Overriding these basic needs is the imperative to address this issue of race, to turn what has so long been a wedge issue into a positive issue. If we want cultural diversity to flower in the preservation movement, we must afford those cultural minorities an opportunity to survive and to pursue happiness. We must appreciate the fact that when others` culture, ethnicity, and contributions are respected, we will begin to work together to preserve our heritage and our richness as a people.
Advocates for saving our cities can use preservationists in helping to build a stronger coalition. Preservationists must see themselves in a role much bigger than that of saving old structures. By joining forces to fight for the resources our cities need to survive, the interests of preservationists also survive.
Second, we must define a development-and-renewal policy in central cities that retains ethnic neighborhoods as viable places for residents and businesses. Who would argue the point that we really have destroyed much of black America`s urban heritage in the urban renewal and removal of history in the fifties and sixties? In our zeal to remove blight, we cared little for preservation. Indeed, preservationists themselves rarely looked at these areas of their cities as valuable land to be preserved. The destruction of those neighborhoods in many ways killed the soul of the people. The old churches, the old shops and stores, and the indigenous character of the houses represented a way of life worth remembering. To be sure, there was a tremendous amount of misery in many of those old neighborhoods, and a lot of slum housing was grossly substandard. Yet some valuable structures could have been saved with a more selective kind of redevelopment.
We learned our lessons in Charlotte. Through urban renewal we destroyed three communities before we came to our senses and the law was changed. We have five residential neighborhoods where new housing has blended with existing housing and the flavor of existing street life and activity has been maintained. Beyond the preservation of housing and neighborhoods we have been successful in saving the only major historic structure left in the black communities: the black church.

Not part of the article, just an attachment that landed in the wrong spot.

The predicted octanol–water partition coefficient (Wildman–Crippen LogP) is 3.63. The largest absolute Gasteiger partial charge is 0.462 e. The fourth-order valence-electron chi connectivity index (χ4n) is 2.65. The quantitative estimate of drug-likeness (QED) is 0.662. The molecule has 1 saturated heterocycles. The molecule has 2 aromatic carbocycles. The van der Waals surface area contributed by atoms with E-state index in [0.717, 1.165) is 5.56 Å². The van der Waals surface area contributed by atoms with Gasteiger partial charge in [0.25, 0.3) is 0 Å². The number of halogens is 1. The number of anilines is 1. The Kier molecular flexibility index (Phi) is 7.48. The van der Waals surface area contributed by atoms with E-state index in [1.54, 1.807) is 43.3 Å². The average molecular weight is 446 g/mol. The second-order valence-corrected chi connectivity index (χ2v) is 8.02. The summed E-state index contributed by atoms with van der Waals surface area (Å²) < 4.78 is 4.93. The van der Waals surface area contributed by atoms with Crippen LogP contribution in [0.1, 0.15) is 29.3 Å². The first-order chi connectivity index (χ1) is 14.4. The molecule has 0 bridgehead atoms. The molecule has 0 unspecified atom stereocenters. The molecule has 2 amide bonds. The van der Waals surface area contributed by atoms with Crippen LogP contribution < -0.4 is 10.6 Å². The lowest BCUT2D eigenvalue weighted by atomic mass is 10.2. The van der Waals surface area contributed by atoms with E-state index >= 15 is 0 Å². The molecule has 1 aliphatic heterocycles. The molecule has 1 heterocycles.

I want to cite a noteworthy effort made during my first term as mayor when we saved the oldest AME Zion church in the city. The church was in a community that had already undergone urban renewal. All that remained was public housing and encroaching commercial development. A street-widening project threatened the destruction of the church. The church had already been purchased through the urban-renewal program, and the congregation had long abandoned the structure. Yet the forces for preservation joined with the black community to argue effectively for saving the old church. Instead of widening that street we did something that was unprecedented in our city: We rerouted the street around the church. Then through a joint public and private effort, we turned the church into the home for the Afro-American Cultural Center. We raised nearly $2 million, about one quarter of it coming from city funds and the balance coming from a community fundraising effort. The cultural center functions today as an integral part of the Charlotte arts community. More important, it is a source of pride for the black community because the preservation of one of its most significant buildings by the community as a whole was a signal that the community cared. Also, the old structure was being adaptively used in a way consistent with the black community`s goal of projecting its history and culture to all of Charlotte`s citizens. This project stands as a source of pride even as it approaches a decade of existence. Thus we can gain support for preservation in the larger community when we demonstrate-willingness as a community to preserve the neighborhoods, even ethnic neighborhoods with little political or economic power.